> On Sep 20, 2022, at 1:52 PM, Brent Fulgham <bfulg...@apple.com> wrote: > >> On Sep 20, 2022, at 1:16 AM, Ryosuke Niwa via webkit-dev >> <firstname.lastname@example.org> wrote: >> >>> On Sep 19, 2022, at 2:28 PM, Brandon Stewart via webkit-dev >>> <email@example.com <mailto:firstname.lastname@example.org>> wrote: >>> >>> Documentation is an important part of any open source project, especially >>> for a larger project like WebKit. Being able to ramp up during the >>> onboarding process, reading up on architectural decisions, and learning how >>> to perform common procedures are all features the documentation should >>> tackle. WebKit has a large set of documentation already, but it is >>> scattered around a wide range of platforms (Trac, GitHub Wiki, markdown >>> files in the code, Git commits, etc...), and some of the information is out >>> of date. >> >> This ultimately feels like this situation: >> https://xkcd.com/927/ <https://xkcd.com/927/> >> >> I’ve been working on >> https://github.com/WebKit/WebKit/blob/main/Introduction.md >> <https://github.com/WebKit/WebKit/blob/main/Introduction.md> for the past >> couple of years, and I’d would have preferred to have a collaboration rather >> than a competition here. > > Ryosuke: Your document is outstanding, and is a large part of the content we > pulled into the current repo. I don’t think we view this as a competition; > rather we are trying to host a collection of Markdown content in a common > repo that does not have to be pulled and synced with WebKit source and tests. > This provides a lower bar for people interested in contributing documentation > as they do not have to download and sync Gigabytes of WebKit code to write > documentation.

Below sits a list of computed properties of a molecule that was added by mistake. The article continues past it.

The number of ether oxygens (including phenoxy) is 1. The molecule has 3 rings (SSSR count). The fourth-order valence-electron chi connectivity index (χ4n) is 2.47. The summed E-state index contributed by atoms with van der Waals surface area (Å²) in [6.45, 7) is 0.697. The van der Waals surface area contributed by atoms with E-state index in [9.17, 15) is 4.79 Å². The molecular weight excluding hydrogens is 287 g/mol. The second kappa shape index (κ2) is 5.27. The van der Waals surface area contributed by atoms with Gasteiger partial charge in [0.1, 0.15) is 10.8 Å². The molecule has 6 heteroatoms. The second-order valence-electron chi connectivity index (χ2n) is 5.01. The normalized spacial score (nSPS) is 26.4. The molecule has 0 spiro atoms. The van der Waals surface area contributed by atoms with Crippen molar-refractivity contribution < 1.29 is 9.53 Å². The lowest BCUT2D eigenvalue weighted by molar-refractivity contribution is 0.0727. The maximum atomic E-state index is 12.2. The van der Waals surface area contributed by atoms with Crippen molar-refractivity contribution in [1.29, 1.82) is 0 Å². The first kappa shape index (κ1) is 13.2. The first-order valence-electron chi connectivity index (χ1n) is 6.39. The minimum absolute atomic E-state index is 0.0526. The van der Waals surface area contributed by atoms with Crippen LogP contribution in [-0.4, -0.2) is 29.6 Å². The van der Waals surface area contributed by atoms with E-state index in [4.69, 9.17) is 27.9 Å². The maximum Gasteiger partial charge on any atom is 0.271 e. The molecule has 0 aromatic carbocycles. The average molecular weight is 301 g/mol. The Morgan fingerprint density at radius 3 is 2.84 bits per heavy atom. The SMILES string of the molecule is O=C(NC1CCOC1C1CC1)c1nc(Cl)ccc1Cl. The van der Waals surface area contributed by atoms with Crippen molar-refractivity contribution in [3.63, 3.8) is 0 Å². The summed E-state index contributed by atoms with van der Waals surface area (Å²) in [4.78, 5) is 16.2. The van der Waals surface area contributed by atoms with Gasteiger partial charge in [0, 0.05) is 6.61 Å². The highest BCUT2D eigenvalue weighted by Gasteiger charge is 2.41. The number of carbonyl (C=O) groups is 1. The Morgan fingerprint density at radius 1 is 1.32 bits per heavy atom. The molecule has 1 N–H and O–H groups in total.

Who are these people who want to contribute to WebKit’s documentation yet doesn’t already have a clone of WebKit repository? I just can’t think of people who would fit that description. There was a reason behind why the entire Introduction.md was written as a single markdown file though. Namely: Reader can look up unknown terms right away in the same page using browsers’ find feature Let reader be aware of things they are unaware of. (2) is particularly important because many people who are new to WebKit often don’t know what they don’t know. This is why, for example, memory management section appears towards the beginning of the document and the information about adding IDL files is immediately followed by the discussion of JS wrapper lifecycles. With these information now split across multiple files, it’s easy for people to miss out on critical information. In the ideal world, people won’t be adding or editing IDL files before they understood how JS wrappers are managed because not knowing the latter is a sure way of introducing subtle GC bugs. >>> A few months ago, I started working on a new documentation solution based >>> on the DocC documentation framework. >> >> Was there any discussion as to which documentation framework should be used? >> I’m personally not familiar with DooC documentation, and I’m surprised that >> such an important decision was made unilaterally without much discussion on >> webkit-dev. > > We discussed this internally, but today’s message is the first discussion on > this repository that we’ve opened on the webkit-dev mailing list. We wanted > to convince ourselves that the tool worked well, and was easy to use, and > could produce documentation output that would be useful for Apple engineers. > That is not the only intended audience for this work, but is the origin of > this effort which we wanted to make available to others to use and contribute > to. > > Those of us who have worked on WebKit for some time can easily remember the > many discussions over the years about documentation efforts of various types. > Lots of people have strong opinions, but few ever contribute despite their > opinions of the right way for the work to be done. You are obviously part of > the group that has contributed heavily, so I am sad that you do not seem to > like our approach. Right, it’s why I wrote Introduction.md in the first place. >>> I have already ported a large section of Trac, all of the GitHub Wiki, and >>> all of the non third party markdown files in the code over to this platform. >> >> I’m not certain if there is a community wide support that this is the right >> tool to migrate all our documentations. I for one certainly object to the >> use of DooC as the primary documentation tool. > > DocC is one way of processing the Markdown content in this repo, and one that > works well with Xcode since it creates output that matches Apple > documentation style, and an output archive that can be consumed and used > within Xcode search features. > > There is nothing stopping an interested party using any of the other > available Markdown-to-HTML tools to process the data in a way they prefer, > much like WebKit sources can be built by Xcode, Visual Studio, and Make. Okay but then which variant of markdown are we using? Generally, variants aren’t interoperable. https://www.iana.org/assignments/markdown-variants/markdown-variants.xhtml <ttps://www.iana.org/assignments/markdown-variants/markdown-variants.xhtml> >>> I have tested this on macOS and Linux and have found it works extremely >>> well. (Windows should be able to use WSL2 at the moment, while a few >>> remaining issues get sorted out). The only dependency for this project is a >>> recent installation of Swift. >> >> Previously, we’ve rejected Swift as a general purpose programming languages >> in WebKit: >> https://lists.webkit.org/pipermail/webkit-dev/2014-July/026722.html >> <https://lists.webkit.org/pipermail/webkit-dev/2014-July/026722.html> other >> than to allow existing C++ code to call into Swift API: >> https://lists.webkit.org/pipermail/webkit-dev/2021-June/031882.html >> <https://lists.webkit.org/pipermail/webkit-dev/2021-June/031882.html> >> >> As such, I don’t think we should require having a functional Swift toolchain >> as a requirement for contributing to WebKit or its documentations either. > > DocC is not a requirement to use or participate in this work. It’s simply a > “port” of the documentation that works for our needs. If others prefer to > “build” output documentation from Markdown using a different tool set, they > are welcome to contribute those build commands and instructions. That’s good to know. But then again, it raises a question as to which variant of markdown we’d be using. > Our goal is to accumulate all relevant and open source documentation related > to WebKit in this repository so that we can generate searchable > documentation. We would also like this to be accessible and searchable from > the web. I suggest that we don’t migrate contents of https://trac.webkit.org/wiki <https://trac.webkit.org/wiki> to whatever new documentation we create. Most information on that wiki is extremely outdated or outright wrong. - R. Niwa